FreeRTOS PSoC Template Project

Summary

In the last article I showed you clever FreeRTOS PSoC Component… and the talked about some of the issues that I had with it.  In this article I will talk about a self-contained FreeRTOS PSoC Template project that includes everything for FreeRTOS and Tracealyzer all in one project.  My idea was that when I start a new project I will just make a copy of the template project, rename it, then move on.

My FreeRTOS PSoC Template has

  • FreeRTOS with the files in in the same directory (i.e. not referenced externally)
  • Tracealyzer with the files in the same directory & all of the streamports including RTT and the UART DMA
  • All of the files organized into PSoC Creator folders
  • A template main.c
  • All of the build settings configured

This project is checked into GitHub and you can find it git@github.com:iotexpert/PSoC-FreeRTOS-Template.git

Building the FreeRTOS PSoC Template

I started the process by creating a blank PSoC project called “FreeRTOS_Template”.  I then went into the Windows Explorer and copied the entire FreeRTOS source directory into the FreeRTOS PSoC Template Project directory.  Then I copied the Percepio TraceRecorder library into the FreeRTOS PSoC Template project.

FreeRTOS PSoC Template Directory Structure

By having both of the source directories in my project it isolated this project from changes in the FreeRTOS or the TraceRecorder.  Obviously that is a double edged sword.  The next thing that I did was use the Windows Explorer to copy FreeRTOSConfig.h, trcConfig.h, trcSnapshotConfig.h and trcStreamingConfig.h into the project.   Once all of the files were in my project directory is was time to fix up the PSoC Creator Project.

To do this I created a folder called “FreeRTOS_Source” in the “Header Files” and “Source Files” folders in my template project.  You can do this by right clicking and selecting “Add->New Folder”.  Then I added all of the appropriate .h and .c files from FreeRTOS source directory.  This gives me the following project view:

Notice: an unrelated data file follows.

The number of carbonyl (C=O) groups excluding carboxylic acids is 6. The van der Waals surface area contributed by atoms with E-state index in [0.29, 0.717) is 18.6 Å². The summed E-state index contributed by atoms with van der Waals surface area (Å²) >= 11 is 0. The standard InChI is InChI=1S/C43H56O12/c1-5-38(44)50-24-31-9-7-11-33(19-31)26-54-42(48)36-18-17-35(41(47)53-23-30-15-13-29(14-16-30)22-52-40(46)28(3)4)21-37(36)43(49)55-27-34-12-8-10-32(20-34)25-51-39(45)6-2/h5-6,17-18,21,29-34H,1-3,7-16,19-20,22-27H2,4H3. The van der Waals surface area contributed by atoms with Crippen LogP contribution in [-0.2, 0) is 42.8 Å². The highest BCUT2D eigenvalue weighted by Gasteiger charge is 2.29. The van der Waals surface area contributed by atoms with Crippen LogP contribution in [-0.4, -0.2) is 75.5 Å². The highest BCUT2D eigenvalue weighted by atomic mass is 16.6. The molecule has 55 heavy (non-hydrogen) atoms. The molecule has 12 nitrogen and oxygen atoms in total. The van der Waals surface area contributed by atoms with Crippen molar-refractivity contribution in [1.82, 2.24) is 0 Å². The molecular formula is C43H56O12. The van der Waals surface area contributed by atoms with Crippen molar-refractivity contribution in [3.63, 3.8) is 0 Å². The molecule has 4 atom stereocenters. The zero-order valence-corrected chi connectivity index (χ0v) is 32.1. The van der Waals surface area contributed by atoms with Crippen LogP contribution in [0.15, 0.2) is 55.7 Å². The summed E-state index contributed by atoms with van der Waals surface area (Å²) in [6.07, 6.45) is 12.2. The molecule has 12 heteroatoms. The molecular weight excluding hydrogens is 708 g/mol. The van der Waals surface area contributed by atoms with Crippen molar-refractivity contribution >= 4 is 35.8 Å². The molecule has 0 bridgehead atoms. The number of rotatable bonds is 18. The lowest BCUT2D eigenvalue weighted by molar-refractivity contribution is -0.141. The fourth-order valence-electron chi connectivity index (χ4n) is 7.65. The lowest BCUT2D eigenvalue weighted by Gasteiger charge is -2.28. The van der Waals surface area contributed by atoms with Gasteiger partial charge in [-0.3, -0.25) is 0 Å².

FreeRTOS PSoC Template PSoC Creator Header Files

And Source Files (notice that I also added heap_4.c which I generally use for memory management)

FreeRTOS PSoC Template PSoC Creator Source Files

Then I add the configuration files FreeRTOSConfig.h, trcConfig.h, trcSnapshotConfig.h, trcStreamingConfig.h and trcStreamingport.h.  Next I do the same thing for the TraceRecorder library which makes my project look like this:

Then I modify the build settings to add the include directories:

FreeRTOS PSoC Template Build Settings

FreeRTOS PSoC Template PSoC Creator Include Path

Now you can modify the FreeRTOSConfig.h to include all of the Tracealyzer stuff:

Then I setup a new tab in the schematic to contain the DMA UART Streamport.  You can read all about the UART DMA Streamport in this article.

FreeRTOS PSoC Template PSoC Creator Streamport Schematic

By putting that part of the stream port on a separate schematic page I can now do a right click and disable the page when I am not using the Tracealyzer streamport.  Disabling a page of the schematic completely removes everything from the build.

PSoC Creator Schematic Disable Settings

Next I create files called FreeRTOS_Start.h/.c to put in the startup code:

Finally I make a template main.c that starts everything and has a simple ledTask and instructions for changing Memory Management scheme and the TraceRecorder.

 

Topic Description
FreeRTOS: A PSoC4 FreeRTOS Port An introduction to making FreeRTOS work on PSoC 4
FreeRTOS PSoC Examples Using multiple tasks in FreeRTOS
FreeRTOS Queue Example Using a queue to communicate between tasks
PSoC 6 FreeRTOS - The First Example Booting FreeRTOS on PSoC 6
FreeRTOS Binary Semaphore An first example of a binary semaphore
FreeRTOS Binary Semaphore (Part 2) Removing polling in the UART Task
FreeRTOS Counting Semaphore An example using a counting semaphore
PSoC FreeRTOS Reading I2C Sensors with a shared I2C Bus
PSoC FreeRTOS Task Notify A light weight scheme to replace Semaphores
PSoC FreeRTOS Task Notification Values A very light weight method to transfer one word of information into a task